Because man can not live on Marvel superheroes alone, May is gifting us some strange blockbuster creatures: a wisecracking genie, a lightning-shooting rodent gunshoe, a three-headed dragon monarch fighting everybody’s favorite giant green lizard. Plus: Elton John gets the biopic treatment, John Wick gets even more revenge, Dirty Rotten Scoundrels gets an all-female remake and one of the year’s most glowingly-reviewed fest-circuit dramas efforts gets an official release. Here’s what’s coming to theater near you this month.
Aladdin (May 24th)
Welcome to the Middle Eastern kingdom of Agrabah — the Disney live-action version! The song remains the same: Aladdin (Mena Massoud) is still a petty street thief magicked into a king overnight by his trusty Genie, now played by a big, blue Will Smith. (You’ve kind of had a friend like this before.) But expect this 2.0 take to have a look all its own, with The Greatest Showman team of Benj Pasek and Justin Paul contributing some additional new music in addition to the original’s toe-tapping tunes. It’s a whole new-ish world.
Booksmart (May 24th)
On the last day of senior year, strait-laced honor students/goody-two-shoes besties (Kaitlyn Dever and Beanie Feldstein) realize they’ve made a terrible miscalculation: Apparently the kids who’ve spent the last four years partying are also headed to the Ivy League. So they resolve to make up for lost time with one last night of debauchery, a vow that gives way to a Superbad-ian odyssey involving lots of alcohol, sex, vandalism and possibly even karaoke. Olivia Wilde’s directorial debut presents much more femcentric spin on the rauncy buddy comedy; also, the days of calling Feldstein “Jonah Hill’s sister” instead of “Her Majesty Queen Beanie” are now officially over.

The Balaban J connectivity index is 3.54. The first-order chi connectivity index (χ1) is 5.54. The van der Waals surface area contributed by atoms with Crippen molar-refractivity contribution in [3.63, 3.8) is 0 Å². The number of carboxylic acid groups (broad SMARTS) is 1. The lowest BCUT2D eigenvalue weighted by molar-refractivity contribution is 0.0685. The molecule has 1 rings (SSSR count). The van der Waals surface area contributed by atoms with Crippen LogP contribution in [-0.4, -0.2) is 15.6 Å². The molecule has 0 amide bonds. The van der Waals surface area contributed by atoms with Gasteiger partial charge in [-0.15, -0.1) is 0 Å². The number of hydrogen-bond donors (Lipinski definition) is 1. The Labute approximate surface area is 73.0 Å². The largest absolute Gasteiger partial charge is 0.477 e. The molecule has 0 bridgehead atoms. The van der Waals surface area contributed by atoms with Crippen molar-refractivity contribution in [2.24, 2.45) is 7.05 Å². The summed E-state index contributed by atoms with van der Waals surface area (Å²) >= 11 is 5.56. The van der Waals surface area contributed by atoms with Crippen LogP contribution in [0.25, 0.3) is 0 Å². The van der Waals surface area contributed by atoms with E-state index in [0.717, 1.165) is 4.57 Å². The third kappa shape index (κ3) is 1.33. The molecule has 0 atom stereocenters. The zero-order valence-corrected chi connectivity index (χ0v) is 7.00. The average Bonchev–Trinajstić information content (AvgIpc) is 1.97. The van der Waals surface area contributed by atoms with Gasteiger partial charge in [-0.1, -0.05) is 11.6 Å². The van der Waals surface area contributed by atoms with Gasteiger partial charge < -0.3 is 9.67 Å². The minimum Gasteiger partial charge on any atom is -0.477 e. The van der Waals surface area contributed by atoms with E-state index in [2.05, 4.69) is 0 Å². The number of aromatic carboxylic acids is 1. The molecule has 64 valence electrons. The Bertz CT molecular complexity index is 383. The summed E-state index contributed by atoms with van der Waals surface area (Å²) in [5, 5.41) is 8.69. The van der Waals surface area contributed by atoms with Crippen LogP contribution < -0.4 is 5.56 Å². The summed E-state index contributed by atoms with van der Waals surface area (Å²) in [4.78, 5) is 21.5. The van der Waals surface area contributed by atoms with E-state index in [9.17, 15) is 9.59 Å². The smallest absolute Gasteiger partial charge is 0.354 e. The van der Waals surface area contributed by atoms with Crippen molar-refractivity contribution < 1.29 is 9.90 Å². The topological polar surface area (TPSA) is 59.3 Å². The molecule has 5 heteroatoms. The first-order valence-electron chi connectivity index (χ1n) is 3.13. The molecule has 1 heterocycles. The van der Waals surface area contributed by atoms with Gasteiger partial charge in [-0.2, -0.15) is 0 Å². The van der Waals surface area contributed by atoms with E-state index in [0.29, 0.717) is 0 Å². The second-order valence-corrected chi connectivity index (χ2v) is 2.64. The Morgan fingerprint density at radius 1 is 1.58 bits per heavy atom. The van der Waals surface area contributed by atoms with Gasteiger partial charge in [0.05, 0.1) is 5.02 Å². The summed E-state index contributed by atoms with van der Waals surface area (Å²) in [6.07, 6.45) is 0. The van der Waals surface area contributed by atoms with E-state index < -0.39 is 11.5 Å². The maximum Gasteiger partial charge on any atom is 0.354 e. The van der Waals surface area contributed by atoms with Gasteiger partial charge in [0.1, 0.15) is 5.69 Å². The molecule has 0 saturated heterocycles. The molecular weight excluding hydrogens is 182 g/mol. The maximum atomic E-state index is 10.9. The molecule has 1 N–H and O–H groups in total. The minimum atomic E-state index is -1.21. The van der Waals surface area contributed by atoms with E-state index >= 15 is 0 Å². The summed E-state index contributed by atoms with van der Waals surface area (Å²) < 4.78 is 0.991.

Brightburn (May 24th)
Who ever said that a superhero movie couldn’t also double as a terrifying monster-run-amuck horror film? (Answer: No one, really, but just go with us here.) This mystery-shrouded project produced by Guardians of the Galaxy‘s James Gunn imagines a dark slant on the Superman myth, envisioning a world where the alien prince crash-landing on Earth drifts towards the side of evil instead of good. Gunn and director David Yarovesky have given fair warning that the “hero” of this film, a kid who’s picked on by bullies, has much more in common with Freddy Krueger than Clark Kent. Details are scarce but honestly, you had us at “psychotic teen Superman.”
Pokemon Detective Pikachu (May 10th)
You may think you know him — electric rodent, cute little cheeks, valiant in battle — but there is only one Detective Pikachu. He’s partial to a strong cup of Joe and fluent in sarcasm, complete with the dulcet tones of Ryan “Deadpool” Reynolds. And along with his new partner (Justice Smith), he’s setting off in search of the kid’s missing father through the bustling Ryme City, where photo-realistically rendered Pokémon coexist peacefully with humanity. Cue the kind of close bond unique to a boy and his pet — or, in this case, a boy and his wisecracking, crimefighting thunder mouse. God bless brand-extension franchises.
Godzilla: King of the Monsters (May 31st)